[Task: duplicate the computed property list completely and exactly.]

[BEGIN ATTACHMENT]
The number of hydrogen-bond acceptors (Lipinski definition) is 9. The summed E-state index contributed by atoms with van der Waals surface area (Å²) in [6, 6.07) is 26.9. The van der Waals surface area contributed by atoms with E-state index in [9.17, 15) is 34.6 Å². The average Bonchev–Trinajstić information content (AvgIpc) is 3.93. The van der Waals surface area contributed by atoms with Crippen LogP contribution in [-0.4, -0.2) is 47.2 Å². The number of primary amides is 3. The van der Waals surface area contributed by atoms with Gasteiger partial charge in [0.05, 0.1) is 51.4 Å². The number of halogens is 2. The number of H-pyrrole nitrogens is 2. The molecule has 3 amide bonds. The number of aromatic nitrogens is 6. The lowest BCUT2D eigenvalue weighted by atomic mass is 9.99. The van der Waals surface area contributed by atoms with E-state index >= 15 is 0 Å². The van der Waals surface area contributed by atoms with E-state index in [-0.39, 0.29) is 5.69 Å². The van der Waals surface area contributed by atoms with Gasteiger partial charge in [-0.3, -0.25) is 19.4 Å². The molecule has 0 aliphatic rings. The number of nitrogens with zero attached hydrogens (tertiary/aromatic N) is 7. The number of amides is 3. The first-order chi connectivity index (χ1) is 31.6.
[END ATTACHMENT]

The number of hydrogen-bond acceptors (Lipinski definition) is 9. The summed E-state index contributed by atoms with van der Waals surface area (Å²) in [6, 6.07) is 26.9. The van der Waals surface area contributed by atoms with E-state index in [9.17, 15) is 34.6 Å². The average Bonchev–Trinajstić information content (AvgIpc) is 3.93. The van der Waals surface area contributed by atoms with Crippen LogP contribution in [-0.4, -0.2) is 47.2 Å². The number of primary amides is 3. The van der Waals surface area contributed by atoms with Gasteiger partial charge in [0.05, 0.1) is 51.4 Å². The number of halogens is 2. The number of H-pyrrole nitrogens is 2. The molecule has 3 amide bonds. The number of aromatic nitrogens is 6. The lowest BCUT2D eigenvalue weighted by atomic mass is 9.99. The van der Waals surface area contributed by atoms with E-state index >= 15 is 0 Å². The van der Waals surface area contributed by atoms with E-state index in [-0.39, 0.29) is 5.69 Å². The van der Waals surface area contributed by atoms with Gasteiger partial charge in [-0.3, -0.25) is 19.4 Å². The molecule has 0 aliphatic rings. The number of nitrogens with zero attached hydrogens (tertiary/aromatic N) is 7. The number of amides is 3. The first-order chi connectivity index (χ1) is 31.6.